Good afternoon. You’ll notice that there’s a theme here and that there’s concern for the public. For those that have been injured by the Kenosha police department, those injured by civilians and the injuries inflicted upon the community itself by arsonists, Molotov cocktails, looting, all of the violence that goes on. So I want to be very clear with that. Everybody that stands before you is very committed to bringing the peaceful resolution to the issue at hand. We understand there are underlying issues that are driving this. We’re not going to fix them overnight, but the commitment is here from the leaders here to do something about it. So with that there’s a clear understanding that Kenosha is full of good people. Kenosha is not a community of violent people. The residents here are sad, they’re scared, they’re confused, but they’re not violent. Peaceful protests are welcome.
Dan Miskinis: (26:05)
It is a way, it has always been a way for the American public to speak their mind. We support that, I support that as an individual. We cannot support violence. When the line crosses from stating one’s opinions to taking violent actions and hurting people, damaging property and generally unruly behavior that must stop it. Not only is it bad for the community, it detracts from the message. The message here, the underlying message is about racial tension and police violence. Whether or not that’s a contributing factor, whether it’s here in Kenosha and across the nation, those are issues that need to be worked on and addressed. When things become violent that message is lost. It becomes all about violence. And that’s clearly not what Kenosha is about. The people here are good people and we’re here to protect them. We’ve called in necessary resources to do that.
Dan Miskinis: (27:02)
And we will continue to do that to stand strong to protect all people here in Kenosha. So by now everybody is aware that the Kenosha police department, one of our officers shot an individual here in the city of Kenosha, which is the for lack of a better term, the event that triggered the unrest. Thankfully Mr. Blake is alive and recovering from that incident. I don’t have a lot of great details about the incident because I wasn’t there. The state of Wisconsin has a statute and a procedure that removes the law enforcement agency involved in the use of force from the investigation. So you heard sheriff Beth speak about how they came in in a supporting role. They controlled the scene to control evidence, to protect the scene, to make sure that justice would be served in the end.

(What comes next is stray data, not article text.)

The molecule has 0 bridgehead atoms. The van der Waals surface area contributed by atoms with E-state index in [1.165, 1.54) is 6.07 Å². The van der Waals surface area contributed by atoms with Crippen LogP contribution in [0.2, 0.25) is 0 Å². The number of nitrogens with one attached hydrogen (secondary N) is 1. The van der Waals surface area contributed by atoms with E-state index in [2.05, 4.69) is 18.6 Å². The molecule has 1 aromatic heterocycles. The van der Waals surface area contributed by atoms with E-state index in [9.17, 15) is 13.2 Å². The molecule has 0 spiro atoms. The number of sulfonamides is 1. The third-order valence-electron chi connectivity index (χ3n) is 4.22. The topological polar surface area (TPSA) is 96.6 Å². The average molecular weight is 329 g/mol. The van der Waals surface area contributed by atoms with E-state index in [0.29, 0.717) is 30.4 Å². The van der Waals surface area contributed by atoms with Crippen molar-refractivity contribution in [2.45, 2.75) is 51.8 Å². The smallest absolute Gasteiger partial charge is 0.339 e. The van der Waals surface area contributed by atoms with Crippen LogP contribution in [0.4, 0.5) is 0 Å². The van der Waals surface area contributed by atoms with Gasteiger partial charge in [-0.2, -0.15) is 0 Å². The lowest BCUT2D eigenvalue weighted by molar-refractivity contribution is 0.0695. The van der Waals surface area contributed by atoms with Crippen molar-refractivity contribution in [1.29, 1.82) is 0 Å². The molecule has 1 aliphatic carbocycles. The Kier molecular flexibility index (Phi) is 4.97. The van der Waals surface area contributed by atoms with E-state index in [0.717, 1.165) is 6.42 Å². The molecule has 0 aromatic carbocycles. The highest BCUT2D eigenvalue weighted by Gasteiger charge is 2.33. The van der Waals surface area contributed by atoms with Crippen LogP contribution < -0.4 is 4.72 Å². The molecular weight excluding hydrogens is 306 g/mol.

Dan Miskinis: (27:54)
No matter what that evidence showed that was his job. The Kenosha police department steps back from that and we become the people investigated rather than those doing the investigation. That is a recent change statutorily here in Wisconsin. One that I support and I believe it adds transparency and a greater oversight by some. Unfortunately what that also brings is what you see before you today, a chief who doesn’t have details about the incident. So the Wisconsin department of justice division of criminal investigation or DCI is the investigating agency here. They are the ones who are collecting evidence, interviewing all those involved, whether it’s the officer, Mr. Blake, witnesses, any host of things. They’re the ones doing the investigation to give it that outside view that outside demand for justice. So I support that and we will continue to participate in that cooperation. They will continue doing what they need to do, but again I don’t have details to share because of the way the system works.
Dan Miskinis: (29:07)
The support process here with DCI for us is very limited. The Sheriff’s department controls the scene. I as the chief have policies, we have procedures to cooperate and that is what we do. We’re not hiding behind what has been referred to by some across this nation over the years as the blue line of silence, doesn’t exist. We don’t want bad cops, there aren’t cops here who want to go out and hurt people, right? So I understand that there’s a difference of view and there may be some underlying political issues. That again as I said before, not going to be solved. I asked for everybody in this room, everybody listening and the citizens here that are affected to allow for time for that process to play out. The decisions in that case will be made based upon evidence collected by an outside agency, presented to somebody else to make that decision. The Kenosha police department will not come out and make a rule-
Dan Miskinis: (30:03)